When growing plants in containers, be aware that they are effectively exposed to two extra zones of coldness. In other words, a zone-5 plant (in the ground) becomes a zone-7 plant in a pot. When roots are grown above ground they are subjected to more frost damage. One way of getting around this is to either move the pots of borderline hardy plants under the eaves against the house, or into a greenhouse, conservatory or garage where they get frost protection.
TIP: A good way to protect roots from freezing is to place a pot inside a larger one and stuff the space between with an insulating material, such as burlap or landscape fabric. It’s often not cold temperatures that destroy overwintered plants, but the combination of heavy winter rains followed by a deep freeze that kills their roots. Keeping planters undercover prevents this from happening. All container plantings need the right growing medium and close attention to watering and feeding. A free-draining soil with adequate aeration and fertility is imperative. Don’t use garden soil low in organic matter, which will dry out quickly and become compacted, depriving plant roots of oxygen. To keep perennials in planters happy I topdress yearly with screened compost mixed with granular organic fertilizer. Containers need watering daily, and at the height of summer even twice daily. To keep contained plants happy throughout the growing season, fertilize them well. This can be done simply by incorporating granular organic fertilizer into the growing mix or by applying liquid fertilizer regularly. Zipping around with a watering can full of liquid seaweed boosts fruit production, whereas liquid fish fertilizer aids in the production of leafy greens; both fertilizers give plants extra resistance to the stress of being grown in confined conditions. I liquid-feed plants weekly as they become established, and then every two to three weeks once they are growing well. Liquid seaweed is my secret to bumper yields of container-grown peppers and tomatoes.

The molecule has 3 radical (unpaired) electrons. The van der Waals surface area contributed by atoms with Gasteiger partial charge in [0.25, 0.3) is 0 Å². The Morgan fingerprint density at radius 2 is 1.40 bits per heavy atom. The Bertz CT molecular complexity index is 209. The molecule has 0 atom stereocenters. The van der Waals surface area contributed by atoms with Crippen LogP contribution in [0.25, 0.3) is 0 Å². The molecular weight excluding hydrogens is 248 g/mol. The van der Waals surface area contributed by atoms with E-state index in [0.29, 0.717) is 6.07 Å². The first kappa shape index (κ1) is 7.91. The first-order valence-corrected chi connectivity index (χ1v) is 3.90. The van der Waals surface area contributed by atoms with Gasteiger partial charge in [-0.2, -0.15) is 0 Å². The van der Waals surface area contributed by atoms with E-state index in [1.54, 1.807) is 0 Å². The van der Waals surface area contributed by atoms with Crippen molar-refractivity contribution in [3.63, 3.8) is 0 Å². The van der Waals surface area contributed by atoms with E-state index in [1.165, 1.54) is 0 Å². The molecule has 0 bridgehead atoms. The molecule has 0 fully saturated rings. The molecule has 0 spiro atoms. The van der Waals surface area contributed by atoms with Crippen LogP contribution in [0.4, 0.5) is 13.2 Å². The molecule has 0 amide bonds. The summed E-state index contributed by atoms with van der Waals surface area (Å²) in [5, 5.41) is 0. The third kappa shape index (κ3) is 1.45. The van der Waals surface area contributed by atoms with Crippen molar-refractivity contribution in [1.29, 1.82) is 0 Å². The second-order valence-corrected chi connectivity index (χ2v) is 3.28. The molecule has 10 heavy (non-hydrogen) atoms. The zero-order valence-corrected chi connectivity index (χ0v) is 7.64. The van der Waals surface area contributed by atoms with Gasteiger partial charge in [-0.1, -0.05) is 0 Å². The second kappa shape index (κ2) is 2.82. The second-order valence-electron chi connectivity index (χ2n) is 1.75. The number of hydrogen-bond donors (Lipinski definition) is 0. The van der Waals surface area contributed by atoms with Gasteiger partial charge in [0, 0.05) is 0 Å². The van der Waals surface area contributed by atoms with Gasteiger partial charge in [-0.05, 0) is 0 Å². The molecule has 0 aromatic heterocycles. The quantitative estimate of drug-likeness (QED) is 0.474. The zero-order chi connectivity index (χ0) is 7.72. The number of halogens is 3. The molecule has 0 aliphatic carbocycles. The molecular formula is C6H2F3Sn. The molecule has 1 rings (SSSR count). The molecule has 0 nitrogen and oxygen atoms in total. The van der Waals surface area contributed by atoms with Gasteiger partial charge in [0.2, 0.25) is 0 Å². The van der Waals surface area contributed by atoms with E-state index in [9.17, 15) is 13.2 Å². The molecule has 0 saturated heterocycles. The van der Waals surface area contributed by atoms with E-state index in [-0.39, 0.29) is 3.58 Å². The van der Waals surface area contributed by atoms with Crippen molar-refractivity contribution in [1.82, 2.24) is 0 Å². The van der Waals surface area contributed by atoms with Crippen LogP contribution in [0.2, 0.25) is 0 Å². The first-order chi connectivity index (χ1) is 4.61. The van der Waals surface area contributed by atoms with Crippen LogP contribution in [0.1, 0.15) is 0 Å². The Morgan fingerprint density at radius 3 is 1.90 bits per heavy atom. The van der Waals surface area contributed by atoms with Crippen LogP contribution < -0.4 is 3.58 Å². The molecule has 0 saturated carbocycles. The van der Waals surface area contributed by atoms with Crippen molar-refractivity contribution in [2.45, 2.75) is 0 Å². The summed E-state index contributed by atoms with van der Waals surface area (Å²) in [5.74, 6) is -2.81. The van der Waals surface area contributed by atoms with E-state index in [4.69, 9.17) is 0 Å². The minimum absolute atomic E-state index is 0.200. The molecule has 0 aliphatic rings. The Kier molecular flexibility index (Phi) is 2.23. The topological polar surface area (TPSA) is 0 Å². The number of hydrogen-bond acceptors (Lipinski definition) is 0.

Strip in the Garden! Strip diseased or disfigured leaves from the base of tomatoes, eggplants and peppers. Check the undersides of leaves for colonies of whitefly and aphids. Early removal prevents infestations later. Remove older leaves of beet greens, chards or perpetual spinach exhibiting leaf-miner or flea-beetle damage. Leaf-miners leave tunnels in the leaves; flea-beetle damage shows up as little round holes. Stripping these leaves early can prevent a buildup of pests in the vegetable garden. Discard or destroy the leaves – don’t add them to your compost.
Get a Leg Up on Floppy Plants Don’t throw away ruined pantyhose. Cut them into 2.5-cm (1-in.) stretchy strips, which grip and hold without cutting into soft plant tissues and are perfect for tying up perennials, annual vines, grapes, wisteria, climbing roses, tomatoes, eggplants, peppers and what have you. If you don’t wear pantyhose, no problem: buy bags of them cheap from any thrift store.
Carolyn Herriot owns The Garden Path Centre for Organic Gardening in Victoria (www.earthfuture.com/gardenpath) and Seeds of Victoria. She is author of A Year On The Garden Path: A 52-Week Organic Gardening Guide.